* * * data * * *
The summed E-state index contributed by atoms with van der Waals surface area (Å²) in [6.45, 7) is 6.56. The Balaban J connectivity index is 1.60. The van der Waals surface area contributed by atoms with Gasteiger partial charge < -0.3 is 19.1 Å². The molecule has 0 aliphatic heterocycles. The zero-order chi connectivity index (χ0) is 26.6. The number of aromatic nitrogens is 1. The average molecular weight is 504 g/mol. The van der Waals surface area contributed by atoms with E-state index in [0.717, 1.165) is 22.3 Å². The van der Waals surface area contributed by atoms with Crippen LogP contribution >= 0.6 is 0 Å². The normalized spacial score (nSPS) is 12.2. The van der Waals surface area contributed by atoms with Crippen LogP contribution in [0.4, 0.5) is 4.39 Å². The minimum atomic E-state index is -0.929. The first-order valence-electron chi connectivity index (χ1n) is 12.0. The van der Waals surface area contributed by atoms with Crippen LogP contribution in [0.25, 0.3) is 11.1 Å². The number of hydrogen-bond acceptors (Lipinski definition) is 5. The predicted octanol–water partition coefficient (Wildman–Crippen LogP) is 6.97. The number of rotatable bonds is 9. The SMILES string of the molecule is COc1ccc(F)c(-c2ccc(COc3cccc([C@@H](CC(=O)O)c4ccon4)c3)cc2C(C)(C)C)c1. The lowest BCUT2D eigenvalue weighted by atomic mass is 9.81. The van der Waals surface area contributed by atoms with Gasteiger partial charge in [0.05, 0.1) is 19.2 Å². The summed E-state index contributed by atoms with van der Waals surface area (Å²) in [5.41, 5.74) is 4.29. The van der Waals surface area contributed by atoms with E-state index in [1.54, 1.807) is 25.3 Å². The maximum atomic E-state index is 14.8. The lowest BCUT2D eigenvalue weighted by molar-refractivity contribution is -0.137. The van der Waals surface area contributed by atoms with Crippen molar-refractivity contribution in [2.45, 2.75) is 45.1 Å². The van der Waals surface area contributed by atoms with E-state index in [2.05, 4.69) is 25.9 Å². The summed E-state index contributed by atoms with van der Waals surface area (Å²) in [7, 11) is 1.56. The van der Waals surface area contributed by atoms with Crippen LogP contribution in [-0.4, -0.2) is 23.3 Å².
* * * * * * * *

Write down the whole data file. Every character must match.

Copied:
The summed E-state index contributed by atoms with van der Waals surface area (Å²) in [6.45, 7) is 6.56. The Balaban J connectivity index is 1.60. The van der Waals surface area contributed by atoms with Gasteiger partial charge < -0.3 is 19.1 Å². The molecule has 0 aliphatic heterocycles. The zero-order chi connectivity index (χ0) is 26.6. The number of aromatic nitrogens is 1. The average molecular weight is 504 g/mol. The van der Waals surface area contributed by atoms with E-state index in [0.717, 1.165) is 22.3 Å². The van der Waals surface area contributed by atoms with Crippen LogP contribution >= 0.6 is 0 Å². The normalized spacial score (nSPS) is 12.2. The van der Waals surface area contributed by atoms with Crippen LogP contribution in [0.4, 0.5) is 4.39 Å². The minimum atomic E-state index is -0.929. The first-order valence-electron chi connectivity index (χ1n) is 12.0. The van der Waals surface area contributed by atoms with Crippen LogP contribution in [0.25, 0.3) is 11.1 Å². The number of hydrogen-bond acceptors (Lipinski definition) is 5. The predicted octanol–water partition coefficient (Wildman–Crippen LogP) is 6.97. The number of rotatable bonds is 9. The SMILES string of the molecule is COc1ccc(F)c(-c2ccc(COc3cccc([C@@H](CC(=O)O)c4ccon4)c3)cc2C(C)(C)C)c1. The lowest BCUT2D eigenvalue weighted by atomic mass is 9.81. The van der Waals surface area contributed by atoms with Gasteiger partial charge in [0.05, 0.1) is 19.2 Å². The summed E-state index contributed by atoms with van der Waals surface area (Å²) in [5.41, 5.74) is 4.29. The van der Waals surface area contributed by atoms with E-state index in [1.54, 1.807) is 25.3 Å². The maximum atomic E-state index is 14.8. The lowest BCUT2D eigenvalue weighted by molar-refractivity contribution is -0.137. The van der Waals surface area contributed by atoms with Crippen molar-refractivity contribution in [2.45, 2.75) is 45.1 Å². The van der Waals surface area contributed by atoms with E-state index in [2.05, 4.69) is 25.9 Å². The summed E-state index contributed by atoms with van der Waals surface area (Å²) in [7, 11) is 1.56. The van der Waals surface area contributed by atoms with Crippen LogP contribution in [-0.4, -0.2) is 23.3 Å².